Wednesday, November 17, 2021


I've got a 20-year-old DSLR out for the other other blog, and the first thing I'm reminded of is how spoiled we are for good batteries these days.

The D1X uses nickel-metal hydride battery packs, which not only slowly self-discharge over time, but also don't have near the energy density of newer lithium-ion batteries. In order to wring maximum life out of one of the big batteries, I turn off the automatic review function. Not chimping the pictures immediately after shooting gives an oddly film-like shooting experience, especially because if you're shooting uncompressed NEF (RAW) files, you get surprisingly few on a card, even a 512MB one. 

Sixty something lossless NEFs and you're changing cards. (And the D1X uses FAT16, so 2GB is as big as you go with this camera.)

The teeny-tiny 2" LCD monitor only has 130,000 pixels and uses a disproportionate amount of juice.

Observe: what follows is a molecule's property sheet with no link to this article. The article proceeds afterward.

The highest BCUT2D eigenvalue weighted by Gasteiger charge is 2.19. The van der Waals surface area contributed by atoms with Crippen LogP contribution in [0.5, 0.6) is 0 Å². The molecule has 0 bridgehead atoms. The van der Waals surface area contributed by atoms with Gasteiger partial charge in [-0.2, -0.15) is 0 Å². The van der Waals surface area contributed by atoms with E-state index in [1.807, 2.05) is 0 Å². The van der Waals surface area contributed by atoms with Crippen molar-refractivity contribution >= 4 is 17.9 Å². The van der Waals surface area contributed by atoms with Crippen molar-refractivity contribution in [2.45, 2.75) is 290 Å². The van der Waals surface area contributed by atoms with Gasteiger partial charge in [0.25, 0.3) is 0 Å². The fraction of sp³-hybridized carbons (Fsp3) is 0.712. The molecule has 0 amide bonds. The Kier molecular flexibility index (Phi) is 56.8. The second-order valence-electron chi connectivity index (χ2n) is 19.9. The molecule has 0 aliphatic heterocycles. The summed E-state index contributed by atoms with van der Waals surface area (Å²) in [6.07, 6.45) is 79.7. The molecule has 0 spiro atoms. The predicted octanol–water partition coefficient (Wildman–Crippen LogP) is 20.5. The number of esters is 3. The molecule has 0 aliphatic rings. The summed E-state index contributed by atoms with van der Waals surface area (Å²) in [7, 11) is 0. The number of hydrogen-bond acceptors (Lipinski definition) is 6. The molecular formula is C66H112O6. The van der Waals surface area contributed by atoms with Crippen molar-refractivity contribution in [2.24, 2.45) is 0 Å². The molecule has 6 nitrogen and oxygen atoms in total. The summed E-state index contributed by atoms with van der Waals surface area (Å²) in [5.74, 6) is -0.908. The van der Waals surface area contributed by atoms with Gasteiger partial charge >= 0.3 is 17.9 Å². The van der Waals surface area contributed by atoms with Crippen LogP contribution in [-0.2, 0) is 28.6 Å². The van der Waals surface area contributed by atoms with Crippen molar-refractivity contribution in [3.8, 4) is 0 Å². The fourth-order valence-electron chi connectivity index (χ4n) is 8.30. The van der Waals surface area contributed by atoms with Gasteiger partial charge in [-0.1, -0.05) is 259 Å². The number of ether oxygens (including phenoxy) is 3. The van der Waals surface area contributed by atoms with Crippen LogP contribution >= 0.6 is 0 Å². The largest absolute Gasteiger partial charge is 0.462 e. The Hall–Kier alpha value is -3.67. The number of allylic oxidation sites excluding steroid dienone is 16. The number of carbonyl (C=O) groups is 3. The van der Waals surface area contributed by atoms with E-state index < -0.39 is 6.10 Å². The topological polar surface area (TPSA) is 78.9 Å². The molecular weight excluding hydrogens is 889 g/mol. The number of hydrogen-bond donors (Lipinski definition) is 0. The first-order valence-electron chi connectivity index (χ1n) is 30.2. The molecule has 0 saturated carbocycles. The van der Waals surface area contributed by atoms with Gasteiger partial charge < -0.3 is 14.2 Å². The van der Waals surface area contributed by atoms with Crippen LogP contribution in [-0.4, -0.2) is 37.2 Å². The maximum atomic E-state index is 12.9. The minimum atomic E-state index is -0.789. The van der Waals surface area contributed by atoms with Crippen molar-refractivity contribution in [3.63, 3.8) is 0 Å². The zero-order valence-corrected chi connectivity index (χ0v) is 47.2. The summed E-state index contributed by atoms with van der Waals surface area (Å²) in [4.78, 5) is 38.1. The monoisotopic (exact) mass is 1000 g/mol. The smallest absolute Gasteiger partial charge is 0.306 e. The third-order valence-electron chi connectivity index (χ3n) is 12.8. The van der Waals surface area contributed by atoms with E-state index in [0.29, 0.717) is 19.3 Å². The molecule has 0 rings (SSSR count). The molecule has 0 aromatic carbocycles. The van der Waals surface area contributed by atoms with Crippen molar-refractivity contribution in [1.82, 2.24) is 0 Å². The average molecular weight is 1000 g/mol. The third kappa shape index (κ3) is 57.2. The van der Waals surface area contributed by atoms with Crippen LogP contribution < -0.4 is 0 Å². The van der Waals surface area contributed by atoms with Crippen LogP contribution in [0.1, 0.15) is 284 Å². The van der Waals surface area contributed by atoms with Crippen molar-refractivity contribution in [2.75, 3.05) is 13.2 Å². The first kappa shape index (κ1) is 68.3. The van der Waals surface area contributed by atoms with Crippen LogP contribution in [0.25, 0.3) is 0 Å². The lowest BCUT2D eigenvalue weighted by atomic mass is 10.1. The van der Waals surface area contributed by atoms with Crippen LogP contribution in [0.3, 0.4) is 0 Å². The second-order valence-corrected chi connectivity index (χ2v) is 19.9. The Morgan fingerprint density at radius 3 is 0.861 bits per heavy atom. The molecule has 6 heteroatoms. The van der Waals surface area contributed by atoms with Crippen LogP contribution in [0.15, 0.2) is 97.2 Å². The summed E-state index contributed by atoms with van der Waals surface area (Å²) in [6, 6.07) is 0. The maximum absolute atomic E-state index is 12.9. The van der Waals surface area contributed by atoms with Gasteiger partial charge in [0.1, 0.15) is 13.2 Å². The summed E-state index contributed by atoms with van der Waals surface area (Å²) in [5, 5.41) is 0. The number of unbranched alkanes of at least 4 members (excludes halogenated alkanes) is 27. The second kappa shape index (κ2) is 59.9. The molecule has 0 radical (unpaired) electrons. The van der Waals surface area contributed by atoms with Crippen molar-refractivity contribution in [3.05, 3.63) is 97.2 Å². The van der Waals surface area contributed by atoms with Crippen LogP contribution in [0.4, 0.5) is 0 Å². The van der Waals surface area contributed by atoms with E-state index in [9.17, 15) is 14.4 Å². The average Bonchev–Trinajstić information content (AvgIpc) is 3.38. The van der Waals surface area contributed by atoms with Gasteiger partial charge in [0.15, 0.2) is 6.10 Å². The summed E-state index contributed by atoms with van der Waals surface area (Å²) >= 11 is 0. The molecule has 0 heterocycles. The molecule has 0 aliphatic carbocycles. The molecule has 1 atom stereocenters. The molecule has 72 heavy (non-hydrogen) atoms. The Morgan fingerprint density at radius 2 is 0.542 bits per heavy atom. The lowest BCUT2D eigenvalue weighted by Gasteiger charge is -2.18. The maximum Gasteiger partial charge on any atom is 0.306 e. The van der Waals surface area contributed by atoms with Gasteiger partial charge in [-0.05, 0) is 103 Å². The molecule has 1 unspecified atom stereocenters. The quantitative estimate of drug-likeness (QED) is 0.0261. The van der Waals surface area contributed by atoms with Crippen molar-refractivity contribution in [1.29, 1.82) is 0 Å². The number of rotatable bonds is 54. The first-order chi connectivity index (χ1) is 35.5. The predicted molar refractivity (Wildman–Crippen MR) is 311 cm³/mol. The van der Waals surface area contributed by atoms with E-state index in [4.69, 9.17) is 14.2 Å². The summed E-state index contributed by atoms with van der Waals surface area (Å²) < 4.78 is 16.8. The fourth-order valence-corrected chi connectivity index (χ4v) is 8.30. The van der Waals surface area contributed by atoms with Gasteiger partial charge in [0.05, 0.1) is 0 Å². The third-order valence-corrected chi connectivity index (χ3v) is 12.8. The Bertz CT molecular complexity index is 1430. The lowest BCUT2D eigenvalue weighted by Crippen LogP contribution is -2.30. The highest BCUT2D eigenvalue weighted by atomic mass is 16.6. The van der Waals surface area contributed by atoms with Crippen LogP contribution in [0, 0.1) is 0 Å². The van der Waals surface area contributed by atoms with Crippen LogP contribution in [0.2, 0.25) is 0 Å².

Fortunately replacement batteries are available, and you can still get 1GB compact flash cards, at least for now. Of course being a Nikon F-mount professional body, it will use pretty much any F-mount lens ever, except some of the very earliest manual focus ones and the very newest ones with electronically-controlled diaphragms. I've had an old 35-105mm f/3.5-4.5 on it for a bit and it seems to be working okay.

The serial number indicates this is the 496th D1X built, so it's an honest twenty years old and still running strong. Eventually something electronic will take a dump and the camera will be uneconomically repairable, but until then I plan to enjoy it...